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Forums reiterate commitment to Africa’s energy future

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Emphasizing Africa’s Position on Natural Gas: The African Energy Chamber (AEC) and Gas Exporting Countries Forum’s (GECF) Collaboratively Commit to Africa’s Energy Future
With the GECF introducing a critical discussion on the role of natural gas at the 4th edition of the Workshop on the Promotion of Natural Gas Demand, African Energy Week in Cape Town will expand on dialogue, emphasizing the African position on energy transition and gas.

JOHANNESBURG, South Africa, September 30, 2021 — Global debate on natural gas and its place in the world’s future energy sector has taken the world by storm, with dialogue dominated by environmentalists calling for the sudden end to the utilization of the resource and developed countries favoring renewable energy investment and developments.

Yet, the African position within global dialogue is often negated, and the continent’s needs and resources rejected due to unilateral decisions to abandon fossil fuels.

With developed countries granted the opportunity to utilize natural resources to drive development, Africa should be allowed to do the same, and thus, while keeping in mind the current climate crisis, the continent and its stakeholders are committed to exploiting its significant natural gas resources to drive socio-economic growth in a clean, and increasingly sustainable way.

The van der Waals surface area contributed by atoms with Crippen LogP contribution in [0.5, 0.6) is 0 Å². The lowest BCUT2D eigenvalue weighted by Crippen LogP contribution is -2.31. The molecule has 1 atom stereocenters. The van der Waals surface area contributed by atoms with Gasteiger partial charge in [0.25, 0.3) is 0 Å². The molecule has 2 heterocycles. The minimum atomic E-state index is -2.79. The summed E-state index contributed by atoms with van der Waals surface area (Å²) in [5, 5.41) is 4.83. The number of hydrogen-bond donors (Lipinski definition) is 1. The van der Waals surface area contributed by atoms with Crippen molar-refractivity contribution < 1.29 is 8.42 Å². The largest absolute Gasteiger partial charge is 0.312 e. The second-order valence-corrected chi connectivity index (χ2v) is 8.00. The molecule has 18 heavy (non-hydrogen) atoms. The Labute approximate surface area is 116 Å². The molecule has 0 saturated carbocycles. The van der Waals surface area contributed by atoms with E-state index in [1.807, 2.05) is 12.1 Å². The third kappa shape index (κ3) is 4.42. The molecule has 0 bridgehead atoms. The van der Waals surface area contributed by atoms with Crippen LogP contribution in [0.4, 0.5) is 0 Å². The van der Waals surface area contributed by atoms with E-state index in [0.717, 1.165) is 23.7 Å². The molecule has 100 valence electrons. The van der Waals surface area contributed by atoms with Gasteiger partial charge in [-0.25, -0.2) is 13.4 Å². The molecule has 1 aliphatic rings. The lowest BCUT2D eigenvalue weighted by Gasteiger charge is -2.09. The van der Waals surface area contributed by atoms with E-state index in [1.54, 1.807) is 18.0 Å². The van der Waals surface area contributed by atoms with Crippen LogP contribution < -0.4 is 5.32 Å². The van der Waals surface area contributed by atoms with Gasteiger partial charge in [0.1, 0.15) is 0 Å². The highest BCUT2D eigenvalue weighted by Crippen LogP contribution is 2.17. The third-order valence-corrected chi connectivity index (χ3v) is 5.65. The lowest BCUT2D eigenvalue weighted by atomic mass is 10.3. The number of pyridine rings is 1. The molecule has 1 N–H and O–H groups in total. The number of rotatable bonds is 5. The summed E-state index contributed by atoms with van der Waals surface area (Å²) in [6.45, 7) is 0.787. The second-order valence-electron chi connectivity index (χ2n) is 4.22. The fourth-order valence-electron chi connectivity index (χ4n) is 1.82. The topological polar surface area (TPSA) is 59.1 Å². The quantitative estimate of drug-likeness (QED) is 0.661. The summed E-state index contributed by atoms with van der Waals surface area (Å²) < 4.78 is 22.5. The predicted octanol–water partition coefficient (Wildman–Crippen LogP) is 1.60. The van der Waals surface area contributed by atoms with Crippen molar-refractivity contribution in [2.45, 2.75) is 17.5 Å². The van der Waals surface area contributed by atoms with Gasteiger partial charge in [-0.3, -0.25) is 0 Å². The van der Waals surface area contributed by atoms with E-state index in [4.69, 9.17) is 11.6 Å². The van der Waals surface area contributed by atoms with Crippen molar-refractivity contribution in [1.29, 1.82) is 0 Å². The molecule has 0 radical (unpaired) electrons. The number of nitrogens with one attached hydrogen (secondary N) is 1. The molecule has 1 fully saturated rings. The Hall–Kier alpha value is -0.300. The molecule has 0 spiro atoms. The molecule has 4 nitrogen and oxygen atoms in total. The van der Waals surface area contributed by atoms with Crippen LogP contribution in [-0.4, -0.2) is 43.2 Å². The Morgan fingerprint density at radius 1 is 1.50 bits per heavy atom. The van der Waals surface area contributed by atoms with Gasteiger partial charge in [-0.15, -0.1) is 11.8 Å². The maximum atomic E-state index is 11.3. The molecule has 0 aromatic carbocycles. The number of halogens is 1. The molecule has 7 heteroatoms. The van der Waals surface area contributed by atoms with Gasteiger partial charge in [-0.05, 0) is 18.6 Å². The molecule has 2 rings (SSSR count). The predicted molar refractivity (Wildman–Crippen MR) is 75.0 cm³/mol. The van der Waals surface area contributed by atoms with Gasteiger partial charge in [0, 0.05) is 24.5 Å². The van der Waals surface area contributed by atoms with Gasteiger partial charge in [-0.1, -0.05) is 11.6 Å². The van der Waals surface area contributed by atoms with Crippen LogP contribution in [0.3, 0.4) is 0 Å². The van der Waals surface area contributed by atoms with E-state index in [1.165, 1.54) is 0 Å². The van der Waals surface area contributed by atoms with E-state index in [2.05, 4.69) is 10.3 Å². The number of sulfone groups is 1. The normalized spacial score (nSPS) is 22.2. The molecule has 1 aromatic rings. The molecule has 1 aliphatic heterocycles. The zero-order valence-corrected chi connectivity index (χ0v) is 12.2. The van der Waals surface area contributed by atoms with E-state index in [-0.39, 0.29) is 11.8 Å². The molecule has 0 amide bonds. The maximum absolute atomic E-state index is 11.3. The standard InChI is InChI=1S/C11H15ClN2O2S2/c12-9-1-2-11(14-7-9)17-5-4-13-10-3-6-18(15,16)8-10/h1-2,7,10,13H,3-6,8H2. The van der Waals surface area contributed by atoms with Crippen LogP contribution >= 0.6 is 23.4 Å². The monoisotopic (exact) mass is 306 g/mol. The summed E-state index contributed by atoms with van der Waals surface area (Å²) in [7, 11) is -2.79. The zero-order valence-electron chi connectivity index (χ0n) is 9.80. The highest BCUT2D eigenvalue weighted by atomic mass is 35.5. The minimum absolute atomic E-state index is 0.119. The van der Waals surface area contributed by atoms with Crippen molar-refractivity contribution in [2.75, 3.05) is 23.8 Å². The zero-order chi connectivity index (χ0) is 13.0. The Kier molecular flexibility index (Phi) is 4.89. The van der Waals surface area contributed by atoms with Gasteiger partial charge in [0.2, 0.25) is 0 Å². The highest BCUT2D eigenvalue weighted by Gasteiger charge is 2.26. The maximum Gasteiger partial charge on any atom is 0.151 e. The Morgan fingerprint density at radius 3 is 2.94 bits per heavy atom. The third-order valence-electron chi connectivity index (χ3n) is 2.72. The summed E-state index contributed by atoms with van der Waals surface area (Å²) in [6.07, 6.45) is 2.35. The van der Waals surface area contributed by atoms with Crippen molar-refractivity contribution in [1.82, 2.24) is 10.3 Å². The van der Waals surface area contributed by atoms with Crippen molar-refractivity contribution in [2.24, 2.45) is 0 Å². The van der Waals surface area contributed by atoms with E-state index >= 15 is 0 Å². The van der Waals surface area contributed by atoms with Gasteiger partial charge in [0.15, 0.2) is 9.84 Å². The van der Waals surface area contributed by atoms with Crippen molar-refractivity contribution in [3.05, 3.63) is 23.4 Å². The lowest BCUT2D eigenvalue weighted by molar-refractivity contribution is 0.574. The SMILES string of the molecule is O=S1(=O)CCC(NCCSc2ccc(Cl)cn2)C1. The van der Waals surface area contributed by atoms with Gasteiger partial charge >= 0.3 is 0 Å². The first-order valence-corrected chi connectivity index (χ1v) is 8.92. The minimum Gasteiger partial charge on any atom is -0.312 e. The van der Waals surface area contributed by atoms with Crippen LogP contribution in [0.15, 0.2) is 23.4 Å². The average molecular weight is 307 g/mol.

Speaking at the Gas Exporting Countries Forum’s (GECF) 4th edition of the Workshop on the Promotion of Natural Gas Demand on Wednesday the 29th of September, NJ Ayuk, Executive Chairman of the African Energy Chamber outlined the African position on natural gas.

With the virtual workshop comprising a discussion on how natural gas can serve as a catalyst, not just for enhanced socio-economic growth, but for the global transition to cleaner sources of fuel, Ayuk emphasized the value of the resource for Africa, with natural gas serving as a key driver of the continent’s economic development.

Africa faces challenges that the developed world does not. With over 600 million people lacking access to electricity, and 900 million without access to clean cooking, the continent desperately requires accelerated energy sector growth to meet rising demand and lift millions out of poverty. Natural gas offers the best solution, with its considerably cleaner processes, increasing availability, and attainable technology positioning the resource as Africa’s saving grace.

“If Africa had discovered natural gas before crude oil, we would have been able to develop faster than we have already seen. We need to make our voices heard and they need to be heard now, tomorrow and in the future. We need to tell African stories about how gas will change our future and how it will change our continent. With 600 million plus people without access to electricity, energy poverty is real. It is not just a catch phrase,” stated Ayuk.

Meanwhile, with significant resources across the continent awaiting exploitation and development, Africa has the potential to establish energy security and independence for years to come, reducing the continent’s reliance on foreign aid and accelerating socio-economic growth. However, in order for the continent to realize national growth objectives, a collaborative and integrated approach to resource monetization is required, and both the GECF and the upcoming African Energy Week 2021 (AEW) in Cape Town recognize, and will promote this trend, driving Africa’s energy future.